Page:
EPA, GSA Settlement Sheds Light on Need to Recycle Fluorescent Bulbs
Most of us don’t think twice about the fluorescent lights over our
heads at work, but the issue of how the bulbs are thrown out and how
they can be recycled took center stage in the recent resolution of an
EPA complaint against the U.S. General Services Administration (GSA).
Last year, EPA alleged that GSA violated federal hazardous waste rules
at its building on St. Thomas in the U.S. Virgin Islands by disposing
of fluorescent light bulbs as regular garbage. While fluorescent bulbs
may seem harmless, they contain mercury and can be harmful to people
and the environment if improperly discarded.
“Fluorescent lights are super efficient -- up to 80% more than
incandescent bulbs -- which is great for the environment, but they do
have to be handled properly once they burn out,” said EPA Regional
Administrator, Alan J. Steinberg. “Most people don’t realize that every
time they toss a fluorescent bulb into the regular trash, they are
releasing mercury into the environment. Though these bulbs only contain
a very small amount of mercury, it can add up fast. That’s why I am so
pleased that GSA has agreed to make sure that fluorescent bulbs from
buildings that it owns and operates in the VI and throughout their
Caribbean and Northeast region are recycled."
GSA is a federal procurement and property management agency created
to improve government efficiency and help federal agencies better serve
the public. In the settlement, GSA agreed to complete arrangements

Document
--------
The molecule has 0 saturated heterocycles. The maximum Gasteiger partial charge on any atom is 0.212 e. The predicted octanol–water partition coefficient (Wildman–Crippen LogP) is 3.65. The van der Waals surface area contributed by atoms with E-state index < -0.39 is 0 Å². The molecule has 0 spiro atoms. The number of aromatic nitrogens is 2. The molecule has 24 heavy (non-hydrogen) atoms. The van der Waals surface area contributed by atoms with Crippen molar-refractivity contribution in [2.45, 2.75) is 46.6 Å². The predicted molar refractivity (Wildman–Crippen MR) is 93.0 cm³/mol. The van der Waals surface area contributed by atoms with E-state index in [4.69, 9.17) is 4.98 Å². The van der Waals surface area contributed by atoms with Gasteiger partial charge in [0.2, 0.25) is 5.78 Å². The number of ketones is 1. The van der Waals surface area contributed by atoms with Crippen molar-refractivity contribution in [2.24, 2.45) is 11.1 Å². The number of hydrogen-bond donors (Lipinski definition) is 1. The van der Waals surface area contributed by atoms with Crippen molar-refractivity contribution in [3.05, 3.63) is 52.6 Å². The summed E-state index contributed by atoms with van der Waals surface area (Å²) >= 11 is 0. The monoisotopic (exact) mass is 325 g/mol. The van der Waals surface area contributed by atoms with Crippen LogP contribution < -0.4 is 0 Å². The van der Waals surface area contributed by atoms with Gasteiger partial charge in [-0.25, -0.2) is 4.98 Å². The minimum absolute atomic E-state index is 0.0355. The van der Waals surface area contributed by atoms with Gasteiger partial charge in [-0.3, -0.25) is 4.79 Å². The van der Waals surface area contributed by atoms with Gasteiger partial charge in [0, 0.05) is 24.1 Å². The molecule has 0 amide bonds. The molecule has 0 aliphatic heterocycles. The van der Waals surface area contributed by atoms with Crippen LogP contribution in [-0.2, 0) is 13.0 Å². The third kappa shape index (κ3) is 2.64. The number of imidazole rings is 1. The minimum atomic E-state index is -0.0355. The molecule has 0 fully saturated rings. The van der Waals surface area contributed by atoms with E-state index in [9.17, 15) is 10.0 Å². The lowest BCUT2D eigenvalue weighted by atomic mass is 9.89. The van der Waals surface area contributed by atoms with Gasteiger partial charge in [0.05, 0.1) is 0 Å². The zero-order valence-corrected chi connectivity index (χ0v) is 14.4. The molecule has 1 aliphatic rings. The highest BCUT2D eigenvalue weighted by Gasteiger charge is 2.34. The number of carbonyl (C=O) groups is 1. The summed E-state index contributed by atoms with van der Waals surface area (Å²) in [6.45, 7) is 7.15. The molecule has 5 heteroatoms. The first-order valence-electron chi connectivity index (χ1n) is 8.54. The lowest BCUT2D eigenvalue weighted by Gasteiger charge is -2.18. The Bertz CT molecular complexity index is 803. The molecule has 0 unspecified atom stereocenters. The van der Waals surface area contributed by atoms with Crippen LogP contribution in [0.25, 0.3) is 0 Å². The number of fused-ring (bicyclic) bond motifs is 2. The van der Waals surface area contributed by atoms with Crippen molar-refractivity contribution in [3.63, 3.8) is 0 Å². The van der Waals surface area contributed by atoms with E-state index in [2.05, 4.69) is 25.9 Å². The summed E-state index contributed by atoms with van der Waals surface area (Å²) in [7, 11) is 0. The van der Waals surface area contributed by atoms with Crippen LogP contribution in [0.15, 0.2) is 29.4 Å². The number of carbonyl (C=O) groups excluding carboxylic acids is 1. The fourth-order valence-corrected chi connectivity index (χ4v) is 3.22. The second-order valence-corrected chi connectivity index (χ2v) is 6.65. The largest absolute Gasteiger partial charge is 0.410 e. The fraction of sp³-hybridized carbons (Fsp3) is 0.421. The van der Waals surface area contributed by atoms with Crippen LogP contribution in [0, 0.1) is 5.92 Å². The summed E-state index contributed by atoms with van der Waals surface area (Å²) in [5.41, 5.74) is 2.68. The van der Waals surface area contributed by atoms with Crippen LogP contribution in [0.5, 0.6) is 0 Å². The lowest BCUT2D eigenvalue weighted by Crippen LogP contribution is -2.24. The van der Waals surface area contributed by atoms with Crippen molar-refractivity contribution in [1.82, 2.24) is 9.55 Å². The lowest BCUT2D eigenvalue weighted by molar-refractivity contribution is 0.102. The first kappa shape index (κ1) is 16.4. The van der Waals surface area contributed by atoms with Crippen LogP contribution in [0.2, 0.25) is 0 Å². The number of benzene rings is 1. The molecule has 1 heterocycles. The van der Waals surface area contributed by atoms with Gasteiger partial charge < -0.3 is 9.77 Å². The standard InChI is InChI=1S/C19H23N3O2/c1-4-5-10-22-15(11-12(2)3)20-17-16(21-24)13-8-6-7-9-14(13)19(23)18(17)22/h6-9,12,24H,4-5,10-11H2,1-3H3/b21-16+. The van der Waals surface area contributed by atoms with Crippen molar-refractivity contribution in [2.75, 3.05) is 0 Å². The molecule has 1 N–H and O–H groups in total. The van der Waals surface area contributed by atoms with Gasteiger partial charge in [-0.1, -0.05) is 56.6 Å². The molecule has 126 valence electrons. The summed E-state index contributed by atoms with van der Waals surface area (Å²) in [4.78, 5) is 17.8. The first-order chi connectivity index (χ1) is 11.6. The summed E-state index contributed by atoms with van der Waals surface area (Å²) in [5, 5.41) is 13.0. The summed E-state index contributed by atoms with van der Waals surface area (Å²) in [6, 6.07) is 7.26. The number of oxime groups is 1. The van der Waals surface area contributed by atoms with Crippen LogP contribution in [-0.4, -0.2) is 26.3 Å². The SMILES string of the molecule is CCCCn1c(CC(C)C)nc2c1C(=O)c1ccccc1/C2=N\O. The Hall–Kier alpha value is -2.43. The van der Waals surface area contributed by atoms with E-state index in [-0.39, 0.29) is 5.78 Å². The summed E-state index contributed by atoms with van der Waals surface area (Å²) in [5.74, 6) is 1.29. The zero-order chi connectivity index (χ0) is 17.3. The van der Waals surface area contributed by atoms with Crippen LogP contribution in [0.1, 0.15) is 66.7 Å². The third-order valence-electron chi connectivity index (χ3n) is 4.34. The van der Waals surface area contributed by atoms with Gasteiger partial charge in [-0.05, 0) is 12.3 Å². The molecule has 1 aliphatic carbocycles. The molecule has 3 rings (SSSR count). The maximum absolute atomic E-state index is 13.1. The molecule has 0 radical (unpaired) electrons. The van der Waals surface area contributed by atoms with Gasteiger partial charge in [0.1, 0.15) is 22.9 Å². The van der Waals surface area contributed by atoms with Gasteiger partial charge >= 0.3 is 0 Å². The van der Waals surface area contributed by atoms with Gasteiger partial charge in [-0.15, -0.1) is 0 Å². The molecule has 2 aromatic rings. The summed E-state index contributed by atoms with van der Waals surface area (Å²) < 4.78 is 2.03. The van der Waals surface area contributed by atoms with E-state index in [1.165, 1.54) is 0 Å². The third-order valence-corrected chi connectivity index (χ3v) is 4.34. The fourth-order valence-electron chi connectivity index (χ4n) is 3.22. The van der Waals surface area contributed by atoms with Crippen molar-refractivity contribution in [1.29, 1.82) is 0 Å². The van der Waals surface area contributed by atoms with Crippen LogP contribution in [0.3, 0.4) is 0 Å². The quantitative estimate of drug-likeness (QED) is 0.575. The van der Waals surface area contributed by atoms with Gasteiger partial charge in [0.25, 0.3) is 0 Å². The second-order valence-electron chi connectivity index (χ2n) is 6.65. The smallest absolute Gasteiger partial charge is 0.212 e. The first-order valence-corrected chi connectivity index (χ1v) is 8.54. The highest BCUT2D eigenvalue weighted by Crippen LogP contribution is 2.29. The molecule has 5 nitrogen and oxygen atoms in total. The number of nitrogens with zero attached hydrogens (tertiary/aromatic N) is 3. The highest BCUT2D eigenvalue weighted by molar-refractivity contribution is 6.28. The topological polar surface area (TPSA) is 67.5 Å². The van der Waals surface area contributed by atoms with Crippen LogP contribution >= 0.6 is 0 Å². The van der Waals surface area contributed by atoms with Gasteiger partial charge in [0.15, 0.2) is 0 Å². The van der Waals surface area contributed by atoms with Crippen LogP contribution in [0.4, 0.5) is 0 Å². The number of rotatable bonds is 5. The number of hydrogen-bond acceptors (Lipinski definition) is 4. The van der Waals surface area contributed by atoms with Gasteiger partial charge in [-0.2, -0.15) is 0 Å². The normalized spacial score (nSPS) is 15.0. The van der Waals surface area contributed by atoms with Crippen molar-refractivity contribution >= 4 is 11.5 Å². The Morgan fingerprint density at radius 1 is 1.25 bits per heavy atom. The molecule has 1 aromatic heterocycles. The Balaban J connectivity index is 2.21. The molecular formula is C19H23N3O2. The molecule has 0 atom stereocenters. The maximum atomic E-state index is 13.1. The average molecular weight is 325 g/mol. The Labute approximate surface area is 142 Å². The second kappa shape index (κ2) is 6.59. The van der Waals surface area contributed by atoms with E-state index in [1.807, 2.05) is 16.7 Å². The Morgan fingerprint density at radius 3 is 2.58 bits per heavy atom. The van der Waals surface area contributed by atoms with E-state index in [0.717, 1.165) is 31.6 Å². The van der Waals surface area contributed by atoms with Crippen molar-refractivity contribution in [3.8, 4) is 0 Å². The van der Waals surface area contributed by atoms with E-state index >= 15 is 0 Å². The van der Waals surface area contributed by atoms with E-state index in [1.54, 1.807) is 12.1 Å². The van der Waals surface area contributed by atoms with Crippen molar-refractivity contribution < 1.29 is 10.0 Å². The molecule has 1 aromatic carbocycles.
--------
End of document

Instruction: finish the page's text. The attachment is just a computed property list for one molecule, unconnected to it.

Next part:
within one year to recycle the various kinds of mercury- and other
toxic metal-containing bulbs used in all of the more than 50 buildings,
including buildings that house EPA offices, GSA manages for federal
government agencies in the Virgin Islands, Puerto Rico, northern New
Jersey, and New York. Currently available recycling systems can capture
up to 99 percent of the mercury in these bulbs and the mercury can be
reused in new bulbs. GSA will also pay a $23,000 penalty for the
Other types of light bulbs, including high-intensity discharge
(HID), neon, mercury-vapor, high-pressure sodium, compact fluorescent,
and metal halide lamps, can also contain mercury, lead, and cadmium.
EPA regulations require that non-green tip spent mercury-containing
bulbs from business, industry, and government be handled as hazardous
waste or under the simpler universal waste rules to prevent the release
of mercury and other toxins into the environment.
While EPA recommends that even green tip spent bulbs be recycled
because they do contain less but some mercury, some states have
stricter requirements and may require that even green tip spent bulbs
be handled as a hazardous waste.
For more information about the federal rules for the proper disposal of mercury and other toxic metal-containing bulbs visit: www.epa.gov.